When Hurricanes coach Kirk Muller was reflecting on the his team’s “Jekyll and Hyde” 2013 campaign, it wasn’t hard for him to determine the turning point.
“A lot of it had to do around the time [goaltender] Cam [Ward] got injured,” Muller told the NHL.com. “Up until then, we were leading our division.”
Of course, Ward wasn’t the only noteworthy Hurricanes player that suffered a significant injury last season, but shortly after he went down, Carolina went on a stretch where it won just two of 17 games.
Carolina has made a habit of leaning heavily on Ward, with him appearing in at least 68 games in four of the last five seasons going into the shortened 2013 campaign. The only exception was in 2009-10 and as you might have guessed, that was also due to significant injuries.
For better and worse, the Hurricanes’ fate has been tied to Ward since he led them to their first and only Stanley Cup championship as a rookie. There’s no question that Ward is still an important piece of the puzzle going into 2013-14, but the Hurricanes hope to have found a solid alternative in Anton Khudobin.
Khudobin has enjoyed years of success at the AHL level and he finally got his big break last season with the Boston Bruins. He took advantage of it, posting a 2.32 GAA and .920 save percentage in 14 games as Tuukka Rask’s understudy.
Of course, Khudobin still is thin on NHL experience, so Ward is still their safest bet. That’s especially true given that Ward should be healthy going into the season and highly motivated after being snubbed from Team Canada’s orientation camp.
Still, if they had Khudobin last season instead of Dan Ellis and Justin Peters, perhaps things would have turned out differently. Perhaps history won’t repeat itself if Ward goes down again.
Tampa Bay has avoided Friday’s scheduled arbitration hearing with forward Vladislav Namestnikov, agreeing to a two-year, $3.875M deal on Tuesday evening, per ESPN.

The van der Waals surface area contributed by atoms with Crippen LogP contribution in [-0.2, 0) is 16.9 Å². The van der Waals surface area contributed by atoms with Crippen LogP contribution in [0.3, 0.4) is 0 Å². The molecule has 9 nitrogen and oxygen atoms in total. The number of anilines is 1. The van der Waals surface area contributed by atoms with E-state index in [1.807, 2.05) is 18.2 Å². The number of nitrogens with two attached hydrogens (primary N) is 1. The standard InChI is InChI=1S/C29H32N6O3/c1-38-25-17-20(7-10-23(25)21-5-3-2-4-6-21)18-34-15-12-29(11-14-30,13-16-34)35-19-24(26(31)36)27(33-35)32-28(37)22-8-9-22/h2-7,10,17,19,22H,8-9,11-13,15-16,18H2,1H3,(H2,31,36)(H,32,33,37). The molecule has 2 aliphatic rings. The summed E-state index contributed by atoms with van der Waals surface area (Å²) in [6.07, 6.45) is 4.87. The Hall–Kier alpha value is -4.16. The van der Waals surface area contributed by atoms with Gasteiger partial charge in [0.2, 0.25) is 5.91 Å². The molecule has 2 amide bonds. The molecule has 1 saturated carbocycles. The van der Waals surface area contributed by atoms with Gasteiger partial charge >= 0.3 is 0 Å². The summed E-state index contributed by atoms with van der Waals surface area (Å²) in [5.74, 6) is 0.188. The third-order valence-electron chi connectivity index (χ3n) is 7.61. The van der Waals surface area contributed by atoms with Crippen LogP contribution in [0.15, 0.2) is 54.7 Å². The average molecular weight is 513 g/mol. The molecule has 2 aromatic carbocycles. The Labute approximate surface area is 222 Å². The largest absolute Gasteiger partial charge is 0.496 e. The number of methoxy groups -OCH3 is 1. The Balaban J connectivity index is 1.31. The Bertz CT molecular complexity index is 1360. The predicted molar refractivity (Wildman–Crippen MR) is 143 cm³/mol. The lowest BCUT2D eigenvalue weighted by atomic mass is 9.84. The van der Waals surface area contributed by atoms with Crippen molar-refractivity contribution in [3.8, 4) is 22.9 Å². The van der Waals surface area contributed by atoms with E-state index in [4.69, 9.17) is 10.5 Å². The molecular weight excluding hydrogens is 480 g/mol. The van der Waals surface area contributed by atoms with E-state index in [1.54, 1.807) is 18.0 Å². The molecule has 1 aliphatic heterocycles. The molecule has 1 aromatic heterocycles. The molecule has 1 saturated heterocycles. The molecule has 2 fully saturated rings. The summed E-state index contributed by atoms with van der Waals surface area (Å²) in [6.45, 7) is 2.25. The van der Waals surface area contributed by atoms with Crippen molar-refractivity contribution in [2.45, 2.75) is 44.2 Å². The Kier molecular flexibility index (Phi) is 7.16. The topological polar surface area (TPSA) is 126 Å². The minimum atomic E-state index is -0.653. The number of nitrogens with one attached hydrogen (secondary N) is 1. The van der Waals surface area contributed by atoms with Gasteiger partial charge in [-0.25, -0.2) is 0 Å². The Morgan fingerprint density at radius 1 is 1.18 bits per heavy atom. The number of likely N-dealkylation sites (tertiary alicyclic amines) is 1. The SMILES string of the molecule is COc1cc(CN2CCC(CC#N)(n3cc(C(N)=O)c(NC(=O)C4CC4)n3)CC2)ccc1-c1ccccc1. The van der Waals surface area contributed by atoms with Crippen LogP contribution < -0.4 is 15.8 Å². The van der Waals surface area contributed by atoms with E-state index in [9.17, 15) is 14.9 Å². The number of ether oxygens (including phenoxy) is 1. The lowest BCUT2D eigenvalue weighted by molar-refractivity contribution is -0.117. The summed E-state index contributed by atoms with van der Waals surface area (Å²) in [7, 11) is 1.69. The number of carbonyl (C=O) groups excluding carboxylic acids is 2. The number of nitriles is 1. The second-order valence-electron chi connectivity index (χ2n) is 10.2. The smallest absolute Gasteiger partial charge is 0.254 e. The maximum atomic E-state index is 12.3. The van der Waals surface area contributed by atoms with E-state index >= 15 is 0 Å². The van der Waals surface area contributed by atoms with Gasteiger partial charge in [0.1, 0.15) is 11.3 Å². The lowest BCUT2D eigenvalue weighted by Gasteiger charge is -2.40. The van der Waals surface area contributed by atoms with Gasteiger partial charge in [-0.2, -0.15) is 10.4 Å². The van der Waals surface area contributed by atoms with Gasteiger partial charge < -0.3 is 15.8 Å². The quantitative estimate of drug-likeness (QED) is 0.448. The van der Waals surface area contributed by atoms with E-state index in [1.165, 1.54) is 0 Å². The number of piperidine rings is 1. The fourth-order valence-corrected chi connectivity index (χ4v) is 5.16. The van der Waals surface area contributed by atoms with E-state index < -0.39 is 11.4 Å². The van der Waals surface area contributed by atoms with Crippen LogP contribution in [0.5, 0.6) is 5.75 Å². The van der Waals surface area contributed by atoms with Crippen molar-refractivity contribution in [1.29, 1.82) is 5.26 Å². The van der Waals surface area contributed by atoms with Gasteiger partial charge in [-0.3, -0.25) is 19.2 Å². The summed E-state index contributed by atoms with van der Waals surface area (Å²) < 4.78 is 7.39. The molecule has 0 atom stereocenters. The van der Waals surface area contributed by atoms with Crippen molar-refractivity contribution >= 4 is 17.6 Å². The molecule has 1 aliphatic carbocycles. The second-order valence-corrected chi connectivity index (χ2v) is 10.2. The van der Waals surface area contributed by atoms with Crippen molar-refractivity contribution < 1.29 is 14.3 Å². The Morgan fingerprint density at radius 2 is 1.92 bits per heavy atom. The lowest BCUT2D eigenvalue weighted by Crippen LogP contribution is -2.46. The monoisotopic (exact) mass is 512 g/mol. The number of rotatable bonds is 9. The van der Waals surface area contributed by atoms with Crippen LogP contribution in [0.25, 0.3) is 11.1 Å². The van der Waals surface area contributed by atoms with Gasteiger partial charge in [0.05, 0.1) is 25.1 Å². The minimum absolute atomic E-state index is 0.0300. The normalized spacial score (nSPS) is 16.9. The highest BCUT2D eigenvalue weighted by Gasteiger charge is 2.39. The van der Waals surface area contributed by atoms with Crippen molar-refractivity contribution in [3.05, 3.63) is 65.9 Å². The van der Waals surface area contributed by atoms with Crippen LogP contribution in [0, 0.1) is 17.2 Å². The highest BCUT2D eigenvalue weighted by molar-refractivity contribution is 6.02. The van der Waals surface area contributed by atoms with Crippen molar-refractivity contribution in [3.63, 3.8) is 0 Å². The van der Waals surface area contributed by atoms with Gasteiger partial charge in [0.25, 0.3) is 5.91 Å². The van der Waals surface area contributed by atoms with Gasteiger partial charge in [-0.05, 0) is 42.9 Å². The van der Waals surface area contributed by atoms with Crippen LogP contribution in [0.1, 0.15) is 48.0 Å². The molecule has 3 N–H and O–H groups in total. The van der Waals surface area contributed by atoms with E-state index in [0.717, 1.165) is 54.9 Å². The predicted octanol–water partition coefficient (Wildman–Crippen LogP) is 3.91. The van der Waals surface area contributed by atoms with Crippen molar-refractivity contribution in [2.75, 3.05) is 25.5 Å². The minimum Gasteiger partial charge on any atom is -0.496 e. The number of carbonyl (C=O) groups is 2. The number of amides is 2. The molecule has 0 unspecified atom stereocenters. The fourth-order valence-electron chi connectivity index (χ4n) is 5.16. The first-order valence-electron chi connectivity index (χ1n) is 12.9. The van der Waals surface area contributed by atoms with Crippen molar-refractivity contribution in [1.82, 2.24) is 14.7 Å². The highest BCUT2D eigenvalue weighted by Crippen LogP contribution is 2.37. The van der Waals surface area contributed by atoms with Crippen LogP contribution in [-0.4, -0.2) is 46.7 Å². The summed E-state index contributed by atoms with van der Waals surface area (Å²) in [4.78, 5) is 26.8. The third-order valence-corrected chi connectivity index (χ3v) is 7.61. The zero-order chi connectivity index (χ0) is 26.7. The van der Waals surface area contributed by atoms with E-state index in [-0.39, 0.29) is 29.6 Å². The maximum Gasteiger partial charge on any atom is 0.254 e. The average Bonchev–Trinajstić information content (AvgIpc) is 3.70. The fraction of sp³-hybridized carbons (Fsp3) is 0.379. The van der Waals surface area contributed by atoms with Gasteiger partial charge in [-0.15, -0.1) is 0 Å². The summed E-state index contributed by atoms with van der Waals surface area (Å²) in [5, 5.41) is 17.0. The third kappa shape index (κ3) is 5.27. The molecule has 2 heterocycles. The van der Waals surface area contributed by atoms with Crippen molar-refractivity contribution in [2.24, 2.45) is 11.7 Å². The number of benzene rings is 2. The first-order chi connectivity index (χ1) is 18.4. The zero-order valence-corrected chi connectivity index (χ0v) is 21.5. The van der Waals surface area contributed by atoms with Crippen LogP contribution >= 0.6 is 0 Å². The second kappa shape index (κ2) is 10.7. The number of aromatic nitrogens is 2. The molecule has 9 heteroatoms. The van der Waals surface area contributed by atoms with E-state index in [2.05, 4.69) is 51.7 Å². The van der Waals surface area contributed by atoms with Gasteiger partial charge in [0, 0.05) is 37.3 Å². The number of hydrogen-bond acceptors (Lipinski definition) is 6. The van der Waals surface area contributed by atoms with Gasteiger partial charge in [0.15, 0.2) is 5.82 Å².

Namestnikov, 23, had a breakout campaign last year, scoring 14 goals and 35 points in 80 games — all career highs. The former first-round pick also appeared in 17 playoff games for the Bolts, scoring a goal and three points while helping the club to the Eastern Conference Final.
Coming off a one-year deal in which he made $874,125, the diminutive Russian gets a nice pay bump with this latest contract, and a bit of security with the two-year term. He should play a fairly integral role next season, coming off a year in which he finished tied for fourth on the team in goals, with Tyler Johnson.
But while tonight may be about Namestnikov, it’s another Russian forward in Tampa Bay that everybody now has their eyes on — Nikita Kucherov, the playoff scoring sensation that declined to file for arbitration, but still requires a new deal.
Given some of the big-money contracts GM Steve Yzerman has handed out this summer — namely those to Steve Stamkos, Victor Hedman and Alex Killorn — the Kucherov negotiations are definitely ones to keep an eye on.
Talks ongoing between Wild and Dumba, meeting expected soon
A good puck mover with offensive skills — and a right-handed shot — Dumba is definitely a commodity. What’s more, logic suggests the Wild could opt to move him, given the long-term financial commitments to fellow defensemen Ryan Suter (signed through 2025 at $7.53 million), Jonas Brodin (2021 at $4.16M), Jared Spurgeon (2020, $5.18M) and Marco Scandella (2020, $4M).
Minnesota has some other young defensive prospects in the system, too.
There’s former Gophers standout Mike Reilly, Miami of Ohio product Louis Belpedio and Gustav Olofsson, the 46th overall pick in ’13 that’s been honing his game in AHL Iowa (and made his NHL debut last season).
Though he’s slowed down in recent years, Rosehill has long been known as an extremely active fighter. At no time was this more evident than during the ’08-09 campaign, when he fought a staggering 33 times (yeah, thirty-three) while playing for AHL Norfolk.
Rosehill last played in the NHL during the ’13-14 campaign, scoring two goals in 34 games for the Flyers — while racking up 90 PIM.
Here’s an example of some of his most famous handiwork:
As mentioned above, the EIHL has landed a few notable ex-NHL fighters. Cam Janssen, Kevin Westgarth, Paul Bissonnette and Tom Sestito have all played there.
Kurtis Foster, who appeared in over 400 games during a 10-year NHL career, is hanging up his skates to enter the next phase of his hockey life — coaching.
Foster, 34, has rejoined his former junior team in OHL Peterborough as an assistant coach, per the Examiner. The decision comes after Foster spent the last three years playing overseas in the KHL and, most recently, in the German League.
The 40th overall pick in 2000, Foster is often remembered for a horrific leg break while playing for Minnesota during the 2007-08 campaign, in which his femur was shattered by Torrey Mitchell after Mitchell tried to prevent an icing call.